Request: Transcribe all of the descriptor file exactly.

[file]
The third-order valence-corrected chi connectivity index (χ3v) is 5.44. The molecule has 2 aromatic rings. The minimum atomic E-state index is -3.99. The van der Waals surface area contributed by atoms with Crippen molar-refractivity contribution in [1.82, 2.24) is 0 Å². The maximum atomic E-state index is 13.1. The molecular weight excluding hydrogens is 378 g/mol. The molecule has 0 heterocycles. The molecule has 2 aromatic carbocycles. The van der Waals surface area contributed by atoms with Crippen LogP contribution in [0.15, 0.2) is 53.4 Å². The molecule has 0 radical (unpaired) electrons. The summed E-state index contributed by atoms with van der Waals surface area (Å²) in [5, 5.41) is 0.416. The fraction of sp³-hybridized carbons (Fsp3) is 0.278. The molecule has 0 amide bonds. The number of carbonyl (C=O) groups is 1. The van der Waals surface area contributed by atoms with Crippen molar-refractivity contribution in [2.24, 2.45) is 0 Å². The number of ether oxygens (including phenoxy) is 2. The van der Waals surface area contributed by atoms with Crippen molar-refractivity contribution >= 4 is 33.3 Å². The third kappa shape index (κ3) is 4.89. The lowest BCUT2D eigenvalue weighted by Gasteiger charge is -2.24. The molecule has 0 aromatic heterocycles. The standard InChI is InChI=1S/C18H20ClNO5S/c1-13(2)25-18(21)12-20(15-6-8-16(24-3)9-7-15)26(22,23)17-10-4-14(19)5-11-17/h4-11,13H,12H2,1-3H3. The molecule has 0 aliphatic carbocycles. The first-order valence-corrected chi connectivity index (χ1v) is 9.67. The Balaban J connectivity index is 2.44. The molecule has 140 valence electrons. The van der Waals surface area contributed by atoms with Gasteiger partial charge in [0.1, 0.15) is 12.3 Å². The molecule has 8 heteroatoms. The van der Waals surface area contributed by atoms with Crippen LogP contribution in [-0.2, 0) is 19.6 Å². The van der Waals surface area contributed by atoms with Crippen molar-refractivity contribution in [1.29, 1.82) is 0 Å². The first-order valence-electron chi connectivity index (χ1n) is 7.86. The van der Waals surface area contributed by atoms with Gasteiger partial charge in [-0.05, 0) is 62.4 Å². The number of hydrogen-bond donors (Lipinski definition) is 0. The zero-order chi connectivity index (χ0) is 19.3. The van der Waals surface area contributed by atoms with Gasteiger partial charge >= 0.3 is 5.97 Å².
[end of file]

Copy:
The third-order valence-corrected chi connectivity index (χ3v) is 5.44. The molecule has 2 aromatic rings. The minimum atomic E-state index is -3.99. The van der Waals surface area contributed by atoms with Crippen molar-refractivity contribution in [1.82, 2.24) is 0 Å². The maximum atomic E-state index is 13.1. The molecular weight excluding hydrogens is 378 g/mol. The molecule has 0 heterocycles. The molecule has 2 aromatic carbocycles. The van der Waals surface area contributed by atoms with Crippen LogP contribution in [0.15, 0.2) is 53.4 Å². The molecule has 0 radical (unpaired) electrons. The summed E-state index contributed by atoms with van der Waals surface area (Å²) in [5, 5.41) is 0.416. The fraction of sp³-hybridized carbons (Fsp3) is 0.278. The molecule has 0 amide bonds. The number of carbonyl (C=O) groups is 1. The van der Waals surface area contributed by atoms with Crippen molar-refractivity contribution in [2.24, 2.45) is 0 Å². The number of ether oxygens (including phenoxy) is 2. The van der Waals surface area contributed by atoms with Crippen molar-refractivity contribution >= 4 is 33.3 Å². The third kappa shape index (κ3) is 4.89. The lowest BCUT2D eigenvalue weighted by Gasteiger charge is -2.24. The molecule has 0 aromatic heterocycles. The standard InChI is InChI=1S/C18H20ClNO5S/c1-13(2)25-18(21)12-20(15-6-8-16(24-3)9-7-15)26(22,23)17-10-4-14(19)5-11-17/h4-11,13H,12H2,1-3H3. The molecule has 0 aliphatic carbocycles. The first-order valence-corrected chi connectivity index (χ1v) is 9.67. The Balaban J connectivity index is 2.44. The molecule has 140 valence electrons. The van der Waals surface area contributed by atoms with Gasteiger partial charge in [0.1, 0.15) is 12.3 Å². The molecule has 8 heteroatoms. The van der Waals surface area contributed by atoms with Crippen LogP contribution in [-0.2, 0) is 19.6 Å². The van der Waals surface area contributed by atoms with Crippen molar-refractivity contribution in [1.29, 1.82) is 0 Å². The first-order valence-electron chi connectivity index (χ1n) is 7.86. The van der Waals surface area contributed by atoms with Gasteiger partial charge in [-0.05, 0) is 62.4 Å². The number of hydrogen-bond donors (Lipinski definition) is 0. The zero-order chi connectivity index (χ0) is 19.3. The van der Waals surface area contributed by atoms with Gasteiger partial charge >= 0.3 is 5.97 Å².